Allen Ginsberg reading “Howl” in Washington Square in 1966. (Associated Press)
Yesterday marked the 50th anniversary of the famous court ruling in defense of Allen Ginsberg’s “Howl” against charges of obscenity, citing the poem’s “redeeming social importance.” The Times reports how New York radio station WBAI had the idea of airing a recording of Ginsberg reading his poem to commemorate defense, but was ultimately dissuaded by its lawyers, who feared that an increasingly zealous FCC could fine the station out of existence. The poem did end up airing freely online on pacifica.org, where where the FCC stormtroopers have no jurisdiction. There, under the banner “Howl Against Censorship,” you can still hear it with comments by Lawrence Ferlingetti and other sages of the Beat era (there’s also a link to a full online text of the poem). Worth checking out.
What’s funny and more than a little sad about this story is its utter banality. This isn’t a drag-out battle against the thought police – ?it’s censorship drained of meaning. Because Janet Jackson accidentally let a boob fly at the 2004 Super Bowl, and a few others’ assorted lewd utterances on live TV, the humorless puritans at the FCC have knuckled down into zero tolerance mode. A few incidental curse words, not the actual substance of “Howl,” seem to be at issue here, and that’s what’s truly worrisome.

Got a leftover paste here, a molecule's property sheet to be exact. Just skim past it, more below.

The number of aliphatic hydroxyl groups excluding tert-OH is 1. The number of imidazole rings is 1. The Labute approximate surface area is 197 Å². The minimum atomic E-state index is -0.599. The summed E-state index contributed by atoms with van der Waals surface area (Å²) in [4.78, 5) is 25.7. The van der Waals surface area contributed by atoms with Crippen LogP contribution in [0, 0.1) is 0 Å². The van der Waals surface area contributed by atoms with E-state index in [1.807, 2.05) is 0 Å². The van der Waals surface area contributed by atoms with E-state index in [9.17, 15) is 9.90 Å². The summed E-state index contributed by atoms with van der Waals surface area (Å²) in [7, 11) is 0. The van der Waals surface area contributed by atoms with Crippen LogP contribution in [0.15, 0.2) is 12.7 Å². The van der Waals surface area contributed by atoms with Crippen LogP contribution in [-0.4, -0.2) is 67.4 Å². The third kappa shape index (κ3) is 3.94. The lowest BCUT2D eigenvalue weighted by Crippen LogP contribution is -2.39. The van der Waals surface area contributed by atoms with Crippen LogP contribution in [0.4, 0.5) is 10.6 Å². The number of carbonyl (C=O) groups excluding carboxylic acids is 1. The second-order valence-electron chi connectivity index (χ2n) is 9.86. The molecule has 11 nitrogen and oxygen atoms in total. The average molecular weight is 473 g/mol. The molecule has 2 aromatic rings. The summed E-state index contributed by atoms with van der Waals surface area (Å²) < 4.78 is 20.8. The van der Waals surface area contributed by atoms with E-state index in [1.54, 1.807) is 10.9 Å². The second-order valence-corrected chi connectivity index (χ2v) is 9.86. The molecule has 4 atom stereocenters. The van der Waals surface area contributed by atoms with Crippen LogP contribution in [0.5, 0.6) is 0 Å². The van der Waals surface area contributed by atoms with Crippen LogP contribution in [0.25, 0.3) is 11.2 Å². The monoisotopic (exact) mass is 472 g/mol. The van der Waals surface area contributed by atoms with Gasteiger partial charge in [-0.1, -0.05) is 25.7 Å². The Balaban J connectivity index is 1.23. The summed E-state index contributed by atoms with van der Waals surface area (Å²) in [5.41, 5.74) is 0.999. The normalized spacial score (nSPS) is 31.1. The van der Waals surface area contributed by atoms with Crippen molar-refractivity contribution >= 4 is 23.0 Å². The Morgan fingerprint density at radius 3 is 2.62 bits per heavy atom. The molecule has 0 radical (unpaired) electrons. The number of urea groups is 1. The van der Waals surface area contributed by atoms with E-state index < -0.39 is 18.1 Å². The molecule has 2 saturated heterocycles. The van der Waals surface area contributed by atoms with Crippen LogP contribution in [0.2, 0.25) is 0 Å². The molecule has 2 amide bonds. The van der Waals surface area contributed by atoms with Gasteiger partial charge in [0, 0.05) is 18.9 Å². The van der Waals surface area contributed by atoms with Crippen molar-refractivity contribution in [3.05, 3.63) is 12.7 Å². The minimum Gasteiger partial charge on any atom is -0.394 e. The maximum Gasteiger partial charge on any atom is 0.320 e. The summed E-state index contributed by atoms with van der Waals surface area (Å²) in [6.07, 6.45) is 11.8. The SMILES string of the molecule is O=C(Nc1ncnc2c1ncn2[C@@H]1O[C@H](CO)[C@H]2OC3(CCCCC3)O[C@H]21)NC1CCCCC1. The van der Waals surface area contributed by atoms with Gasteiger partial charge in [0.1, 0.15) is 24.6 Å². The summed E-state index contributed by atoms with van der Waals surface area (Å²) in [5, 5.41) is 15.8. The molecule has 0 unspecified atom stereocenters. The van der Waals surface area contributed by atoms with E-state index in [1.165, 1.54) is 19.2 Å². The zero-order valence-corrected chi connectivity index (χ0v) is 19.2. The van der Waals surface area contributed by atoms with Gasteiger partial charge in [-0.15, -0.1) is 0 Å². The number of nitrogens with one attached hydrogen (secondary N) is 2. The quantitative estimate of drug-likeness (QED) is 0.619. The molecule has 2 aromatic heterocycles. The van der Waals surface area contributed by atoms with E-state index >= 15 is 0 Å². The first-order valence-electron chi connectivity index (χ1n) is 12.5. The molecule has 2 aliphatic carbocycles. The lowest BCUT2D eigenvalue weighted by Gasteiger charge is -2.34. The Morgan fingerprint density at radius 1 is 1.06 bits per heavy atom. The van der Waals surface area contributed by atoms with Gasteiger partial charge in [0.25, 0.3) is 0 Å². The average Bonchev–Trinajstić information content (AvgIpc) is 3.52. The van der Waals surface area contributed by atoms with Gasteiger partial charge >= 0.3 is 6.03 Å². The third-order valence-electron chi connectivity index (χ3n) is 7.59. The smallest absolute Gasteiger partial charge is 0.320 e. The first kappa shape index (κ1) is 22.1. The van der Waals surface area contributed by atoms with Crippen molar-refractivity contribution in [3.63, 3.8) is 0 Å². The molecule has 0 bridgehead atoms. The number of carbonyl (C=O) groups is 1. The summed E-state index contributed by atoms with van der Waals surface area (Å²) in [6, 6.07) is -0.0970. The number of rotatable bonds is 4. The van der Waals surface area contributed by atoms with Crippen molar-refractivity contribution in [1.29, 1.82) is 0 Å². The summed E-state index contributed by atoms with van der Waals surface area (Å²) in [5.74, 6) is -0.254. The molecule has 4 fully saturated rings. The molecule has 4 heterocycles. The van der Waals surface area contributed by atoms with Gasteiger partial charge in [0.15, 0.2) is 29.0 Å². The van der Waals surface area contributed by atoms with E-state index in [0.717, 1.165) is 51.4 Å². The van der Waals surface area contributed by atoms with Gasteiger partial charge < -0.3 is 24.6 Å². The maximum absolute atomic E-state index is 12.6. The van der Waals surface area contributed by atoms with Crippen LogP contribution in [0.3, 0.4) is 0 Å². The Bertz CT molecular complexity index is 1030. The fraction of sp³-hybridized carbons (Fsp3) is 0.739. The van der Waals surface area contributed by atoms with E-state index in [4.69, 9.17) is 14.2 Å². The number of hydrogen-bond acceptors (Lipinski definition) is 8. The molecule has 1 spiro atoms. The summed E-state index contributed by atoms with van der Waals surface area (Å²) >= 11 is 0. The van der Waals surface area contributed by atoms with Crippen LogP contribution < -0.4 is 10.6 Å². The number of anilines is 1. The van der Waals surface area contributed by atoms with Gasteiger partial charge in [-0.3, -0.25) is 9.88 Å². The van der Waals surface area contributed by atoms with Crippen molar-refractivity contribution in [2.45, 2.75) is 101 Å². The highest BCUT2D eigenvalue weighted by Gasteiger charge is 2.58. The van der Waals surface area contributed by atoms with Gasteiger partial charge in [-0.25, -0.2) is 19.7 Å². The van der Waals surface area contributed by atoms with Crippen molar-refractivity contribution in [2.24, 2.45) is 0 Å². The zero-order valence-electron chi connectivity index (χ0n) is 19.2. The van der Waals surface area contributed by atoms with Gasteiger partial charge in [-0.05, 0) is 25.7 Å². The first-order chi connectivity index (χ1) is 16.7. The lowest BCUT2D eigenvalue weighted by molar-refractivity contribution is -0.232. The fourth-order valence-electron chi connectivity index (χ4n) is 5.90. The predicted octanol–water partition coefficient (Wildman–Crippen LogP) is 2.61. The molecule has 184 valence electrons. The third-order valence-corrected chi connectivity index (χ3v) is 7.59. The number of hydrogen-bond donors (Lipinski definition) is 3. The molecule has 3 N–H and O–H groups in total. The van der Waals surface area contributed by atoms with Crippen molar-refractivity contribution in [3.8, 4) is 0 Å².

In ’57, there seemed to be something real at stake concerning free speech: not in the surface indecency of Ginsberg’s language, but in the heart of his protest and lament at the whole of American civilization. The Times quotes Ferlingetti:
Mr. Ferlinghetti, 88, who owns the landmark City Lights bookstore in San Francisco, said that when “Howl” was labeled obscene, first by United States Customs agents and then by the San Francisco police, it “wasn’t really the four-letter words.” He added, “It was that it was a direct attack on American society and the American way of life.”
If anything, this latter-day episode demonstrates how our culture is on auto pilot, that we’ve become so perfunctorily litigious in the mediation of language and symbols, that the masterpiece “Howl” might as well have been a recipe for pancakes or a wall message from MySpace. The poem’s gorgeous threat has been dulled by a larger and pervading numbness. Kudos, of course, to Pacifica for trying valiantly to break through it, but even if the poem had transmitted uncensored on FM radio, or had it been some other work, ten times as damning but without a trace of profanity, would anyone have even been awake enough to receive it?